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Distinguishing CML LSCs from HSCs using CD26

Xiaoyan Jiang

In this issue of Blood, Herrmann et al elegantly demonstrate that CD26 is a new, specific chronic myeloid leukemia (CML) stem cell biomarker that phenotypically distinguishes leukemic stem cells (LSCs) from normal hematopoietic stem cells (HSCs), and that it is a potential therapeutic target in CML.1

CML is a clonal, multilineage myeloproliferative disorder defined by the presence of a BCR-ABL fusion gene originating in a hematopoietic stem cell. The BCR-ABL fusion gene encodes a chimeric oncoprotein (p210BCR-ABL) that displays constitutively activated tyrosine kinase activity and drives CML pathogenesis. The treatment of chronic-phase CML has been significantly improved by imatinib mesylate (IM) and other tyrosine kinase inhibitor (TKI) therapies.2-4 However, TKI monotherapies are not curative, and early relapse and primary and acquired TKI resistance remain issues.5,6 Despite the effectiveness of TKI monotherapy, most patients harbor residual LSCs, and disease typically recurs if therapy is discontinued.7 LSCs are known to be genetically unstable and less responsive to TKI treatments and are of critical importance in mediating TKI resistance.5,6,8,9 These observations emphasize the need to identify new LSC biomarkers to predict patient response to TKI therapies and to develop new therapeutic agents and combination strategies to target TKI-resistant LSC subclones.

LSCs from CML patients have been difficult to study because of their rarity and phenotypic similarity to normal HSCs, with selective methods for their prospective isolation yet to be established. Therefore, it has been a great challenge to define the unique properties of LSCs and identify biologically and clinically relevant biomarkers of BCR-ABL+ stem cells that explain their unusual biology and that may help in the development of prognostic markers and design of improved treatment of CML patients.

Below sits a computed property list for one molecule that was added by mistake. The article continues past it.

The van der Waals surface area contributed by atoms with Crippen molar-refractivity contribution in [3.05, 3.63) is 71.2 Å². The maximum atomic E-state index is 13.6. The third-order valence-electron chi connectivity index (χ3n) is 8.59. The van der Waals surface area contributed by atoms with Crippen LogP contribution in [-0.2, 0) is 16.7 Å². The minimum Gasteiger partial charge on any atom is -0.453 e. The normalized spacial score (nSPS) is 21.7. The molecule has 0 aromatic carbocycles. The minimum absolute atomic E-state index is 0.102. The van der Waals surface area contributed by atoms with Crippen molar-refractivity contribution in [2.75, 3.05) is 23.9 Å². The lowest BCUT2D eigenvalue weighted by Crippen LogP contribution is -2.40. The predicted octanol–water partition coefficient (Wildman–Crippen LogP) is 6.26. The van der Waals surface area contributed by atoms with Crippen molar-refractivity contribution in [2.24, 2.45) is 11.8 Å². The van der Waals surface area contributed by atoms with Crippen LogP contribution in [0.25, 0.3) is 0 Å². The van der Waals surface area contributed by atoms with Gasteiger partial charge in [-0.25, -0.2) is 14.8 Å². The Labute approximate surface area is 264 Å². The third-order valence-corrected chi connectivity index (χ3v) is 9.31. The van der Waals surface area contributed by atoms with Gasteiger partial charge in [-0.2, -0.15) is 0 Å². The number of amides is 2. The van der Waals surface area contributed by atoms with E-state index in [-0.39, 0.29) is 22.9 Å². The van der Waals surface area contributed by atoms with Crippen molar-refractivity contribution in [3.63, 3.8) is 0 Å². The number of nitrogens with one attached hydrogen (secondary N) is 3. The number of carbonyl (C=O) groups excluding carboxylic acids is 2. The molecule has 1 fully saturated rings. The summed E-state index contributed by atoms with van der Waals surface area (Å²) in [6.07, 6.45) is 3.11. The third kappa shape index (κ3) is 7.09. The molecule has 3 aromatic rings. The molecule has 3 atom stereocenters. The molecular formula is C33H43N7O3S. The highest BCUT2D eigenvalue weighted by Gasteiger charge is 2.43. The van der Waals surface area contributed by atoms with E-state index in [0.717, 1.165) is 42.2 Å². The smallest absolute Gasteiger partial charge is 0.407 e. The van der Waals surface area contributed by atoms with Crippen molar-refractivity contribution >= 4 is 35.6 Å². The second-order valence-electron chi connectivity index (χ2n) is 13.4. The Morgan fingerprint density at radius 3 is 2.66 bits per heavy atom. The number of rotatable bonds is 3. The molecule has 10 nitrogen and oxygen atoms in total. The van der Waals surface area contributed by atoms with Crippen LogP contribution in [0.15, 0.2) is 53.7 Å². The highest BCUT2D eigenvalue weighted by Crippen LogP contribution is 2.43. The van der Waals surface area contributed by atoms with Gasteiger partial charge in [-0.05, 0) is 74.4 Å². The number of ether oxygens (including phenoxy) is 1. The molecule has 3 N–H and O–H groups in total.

The study by Herrmann and colleagues demonstrated for the first time that the surface enzyme CD26 is a specific biomarker of CD34+CD38 CML LSCs in chronic-phase patient samples using microarray and flow cytometry analysis.1 The authors convincingly demonstrated that BCR-ABL+ cells are only detected in CD34+CD38CD26+ CML LSCs with significantly high purity and leukemia-initiating potential, but not in CD34+CD38CD26 cells, and that CD26 is also not detectable in normal HSCs. This finding enables phenotypic distinction of CML LSCs from normal HSCs and characterization of their unique properties both in vitro and in vivo. At the translational level, the authors demonstrated that the percentage of CD26+ LSCs is significantly reduced to low or undetectable levels in CML patients who respond to IM therapy; however, the percentage of CD26+ LSCs remains at high levels in IM-nonresponder patients and in patients who have relapsed after IM therapy, indicating that CD26 could be a useful predictive biomarker for monitoring TKI treatment in CML patients.

Interestingly, aberrant expression of CD26 in CML LSCs disrupts the SDF-1-CXCR4 pathway by cleaving SDF-1, a chemokine protein that binds to G-protein–coupled CXCR4 and plays an important role in the regulation of LSC-niche interactions in the bone marrow (BM) microenvironment. Targeting the activity of CD26 with sitagliptin and vildagliptin reduces the growth of BCR-ABL+ LSCs from CML patients. These findings are of particular interest in light of growing evidence that protection within the BM microenvironment by stromal cells that surround CML LSCs is a critical mechanism of disease persistence on TKI therapy.6,10 Therefore, it is important to identify complementary therapies that target key molecular events active in both CML LSCs and their associated BM niche, to prevent acquisition of resistance. Because the authors demonstrated that aberrant expression of CD26 in CML LSCs is independent of BCR-ABL activity and is potentially regulated by disrupting the SDF-1-CXCR4 pathway in the BM microenvironment, CD26 thus emerges as an attractive, druggable target for complementary therapies to target both CML LSCs and their BM niche. It would be interesting to further determine whether combination treatment of TKIs with CD26-targeting drugs is more effective in eliminating TKI-insensitive LSCs from TKI-nonresponder patients in vitro and in vivo, and to understand the molecular mechanisms underlining the regulation of CD26 expression/activity and its effects on the properties of LSCs and their BM niche interactions. Indeed, this new study has identified CD26 as a novel and unique biomarker for phenotypic purification and functional characterization of the properties of CML LSCs and as a potential prognostic marker and therapeutic target for the development of more effective treatment options to ultimately eradicate CML LSCs.

Footnotes

  • Conflict-of-interest disclosure: The author declares no competing financial interests.

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